It should be appreciated that computer 110 typically includes suitable analog and/or digital interfaces 128-138 between CPU 112, memory 114 and the attached devices as is known in the art. For instance, computer 110 typically receives a number of inputs and outputs for communicating information externally. For interface with a human database administrator or user, computer 110 typically includes one or more software developer input devices 162-164, e.g., a keyboard, a mouse, a trackball, a joystick, a touchpad, and/or a microphone, among others, and a display such as a CRT monitor, an LCD display panel, and/or a speaker, telephone, among others. It should be appreciated, however, that some implementations of computer 110, e.g., some server implementations, might not support direct software developer input and output. Terminal interface 134 may support the attachment of single or multiple terminals or laptop computers 144 and may be implemented as one or multiple electronic circuit cards or other units. Data storage 150 preferably comprises one or more rotating magnetic hard disk drive units, although other types of data storage, including a tape or optical driver, could be used. For additional storage, computer 110 may also include memory 114 comprising one or more mass storage devices 150, e.g., a floppy or other removable disk drive, a hard disk drive, a direct access storage device (DASD), an optical drive e.g., a compact disk (CD) drive, a digital video disk (DVD) drive, etc., and/or a tape drive, among others. A database 140 or a portion of which may accessed may be located on storage, including RAMs or mass storage devices of different computers 110 that are located through the Internet 180, a WAN 170, and other connected machines 128. In the context herein memory 114 may also be considered nonvolatile or backup memories or a programmable or flash memories, read-only memories, etc., in a device physically located on a different computer, client, server, or other hardware memory device, such as a mass storage device or on another computer coupled to computer via network. Memory 114 may comprise remote archival memory such as one or more rotating magnetic hard disk drive units, a tape or optical driver having the source and/or target database 140. Memory 114 may also be considered one or more mass storage devices, such as a floppy or other removable disk drive, a hard disk drive, a direct access storage device (DASD), an optical drive e.g., a compact disk (CD) drive, a digital video disk (DVD) drive, etc., and/or a tape drive, among others, each of which may store the search prioritization technique and/or database 140. One of skill in the art will further anticipate that one or more interfaces 128-138 may be wireless.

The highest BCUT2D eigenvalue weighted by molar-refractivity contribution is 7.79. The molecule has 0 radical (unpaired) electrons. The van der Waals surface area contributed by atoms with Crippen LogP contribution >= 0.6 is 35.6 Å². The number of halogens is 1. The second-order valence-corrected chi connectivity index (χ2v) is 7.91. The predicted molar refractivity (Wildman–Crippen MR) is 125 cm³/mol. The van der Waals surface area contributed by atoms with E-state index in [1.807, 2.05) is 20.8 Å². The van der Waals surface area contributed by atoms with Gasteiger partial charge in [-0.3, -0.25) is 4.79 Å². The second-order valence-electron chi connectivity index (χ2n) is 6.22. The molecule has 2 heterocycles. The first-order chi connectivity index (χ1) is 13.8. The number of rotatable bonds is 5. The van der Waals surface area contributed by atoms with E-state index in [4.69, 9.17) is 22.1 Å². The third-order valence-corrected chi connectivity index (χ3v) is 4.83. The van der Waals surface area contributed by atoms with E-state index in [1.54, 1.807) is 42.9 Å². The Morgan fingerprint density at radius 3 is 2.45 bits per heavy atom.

Furthermore, computer 110 includes an interface 136, 138 with one or more networks 170, 180 to permit the communication of information with other processing devices and databases 140 coupled to the network(s) 170, 180. Network interface(s) 136, 138 provides a physical and/or wireless connection for transmission of data to and from a network(s) 170, 180. Network(s) 170, 180 may be the Internet, as well as any smaller self-contained network such as an Intranet, a wide area network (WAN), a local area network (LAN), or other internal or external network using, e.g., telephone transmissions lines, satellites, fiber optics, T1 lines, wireless, public cable, etc. and any various available technologies. One of ordinary skill in the art understands that computer system 10 may be connected to more than one network 170, 180 simultaneously. Computer system and remote systems 128 may be desktop or personal computers, workstations, a minicomputer, a midrange computer, a mainframe computer. Any number of computers and other microprocessor devices, such as personal handheld computers, personal digital assistants, wireless telephones, etc., which may not necessarily have full information handling capacity as the large mainframe servers, may also be networked through network(s) 170, 180. Still yet, any of the components of the methods and program products shown in the embodiments of
ldapsearch -h 126.96.36.199. -D cn=admin -w password -s sub -b o=IBM “object class=person” junk1 junk2
Empirically it has been observed that many search requests targeted at a given database server are identical or else vary only slightly by one or more specific attributes from other searches such that the vast majority of search requests can be categorized into a relatively small number of search templates. Creation of search templates based on this recognition has been described in U.S. Patent Application Publication 2008/0208804, Ser. No. 11/680,193 entitled U
If the values of the selected attributes of a search request match the values of an existing template in step 220, then search prioritization program 100 will inquire whether the search request has an associated priority in step 240. If so, then in step 260, the search request will be scheduled for execution according the priority designation.